Asia most at risk since Lehman collapse, says ex-trader
Trader-turned-author fingers region as most susceptible to crisis amid surge in interbank lending rates, jump in default protection costs
Asia will be where the next international financial crisis explodes and stress levels in the region's banking system are already at their highest since the collapse of Lehman Brothers triggered a global market meltdown five years ago.
A measure of 21 key risk indicators covering everything from investor complacency to bank-to-bank trust shows systemic risk is on the rise, says Lawrence McDonald, a former Lehman trader turned independent risk consultant whose 2008 book about his experiences and the bank's final days turned him into a best-selling author.
"All of these indicators in Asia are extremely elevated," McDonald told the South China Morning Post in a telephone interview from his base in New York, to which he had just returned after a 16-nation speaking tour on the risks that still stalk the global financial system.
Lehman's collapse, five years ago today, and its subsequent filing for bankruptcy protection, triggered the worst maelstrom in markets since 1929's Wall Street Crash and set off a chain reaction debt crisis in Europe that is still rippling across the continent.
McDonald's unique "Bear Traps" risk index captures a range of warning signs that he says were ignored at the time of Lehman, but which correlate with the financial stress that can set off crises.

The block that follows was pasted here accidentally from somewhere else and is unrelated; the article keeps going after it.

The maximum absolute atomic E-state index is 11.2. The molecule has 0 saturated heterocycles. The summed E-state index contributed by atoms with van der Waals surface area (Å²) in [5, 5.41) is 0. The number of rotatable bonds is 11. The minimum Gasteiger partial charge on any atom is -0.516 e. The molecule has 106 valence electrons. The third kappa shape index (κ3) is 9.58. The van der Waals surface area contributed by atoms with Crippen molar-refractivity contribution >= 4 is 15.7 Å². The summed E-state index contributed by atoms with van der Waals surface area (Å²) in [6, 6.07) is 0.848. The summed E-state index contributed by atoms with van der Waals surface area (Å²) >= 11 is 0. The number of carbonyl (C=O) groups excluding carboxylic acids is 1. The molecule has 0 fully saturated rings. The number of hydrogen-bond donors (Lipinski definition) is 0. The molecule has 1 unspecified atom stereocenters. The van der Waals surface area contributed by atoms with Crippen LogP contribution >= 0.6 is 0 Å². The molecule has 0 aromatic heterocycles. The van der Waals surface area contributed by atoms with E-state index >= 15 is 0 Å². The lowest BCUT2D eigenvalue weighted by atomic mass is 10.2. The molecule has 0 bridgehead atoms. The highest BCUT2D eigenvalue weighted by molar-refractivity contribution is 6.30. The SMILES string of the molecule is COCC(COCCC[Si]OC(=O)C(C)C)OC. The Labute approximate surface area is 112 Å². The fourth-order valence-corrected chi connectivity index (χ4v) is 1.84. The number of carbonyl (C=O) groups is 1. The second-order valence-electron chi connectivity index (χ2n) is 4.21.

A spike in interbank borrowing costs and rising costs of protecting against default at some of the region's biggest banks are the ones that speak loudest to him.
"Put simply, banks are pulling back on trust," McDonald said. "Capitalism doesn't work without it."
Interbank borrowing costs have jumped higher around Asia in recent months.
Global investors have been spooked by a lock-up in bank liquidity in the mainland induced in June by the People's Bank of China, the central bank.
And they have intensified scrutiny of Asian economies where budget balances and current accounts are most stretched, sending currencies like the Indian rupee and Indonesian rupiah tumbling.
They are classic signs of a contagion effect that, if it takes hold, could set off a crisis that drags in economies one by one, as it did in Asia's 1997-1998 crisis.
While the broad economic fundamentals of the region are much different now with fewer currencies pegged directly to the US dollar, far greater foreign exchange reserve buffers and less investment funded by overseas borrowings, a problem in one country could spill over into another if investors get spooked.
"Crises metamorphosise and the next one for sure is going to be in Asia," said McDonald, who is working on another book.
"My big worry is that something happens and it affects Japan, because Japan has zero room for error," he added.
The Japanese prime minister, Shinzo Abe, has launched a controversial programme of monetary and fiscal stimulus and structural reform to lift the world's third-biggest economy out of two decades of decline, leaving analysts nervous about the risk of an inflationary spike and surging borrowing costs if it fails.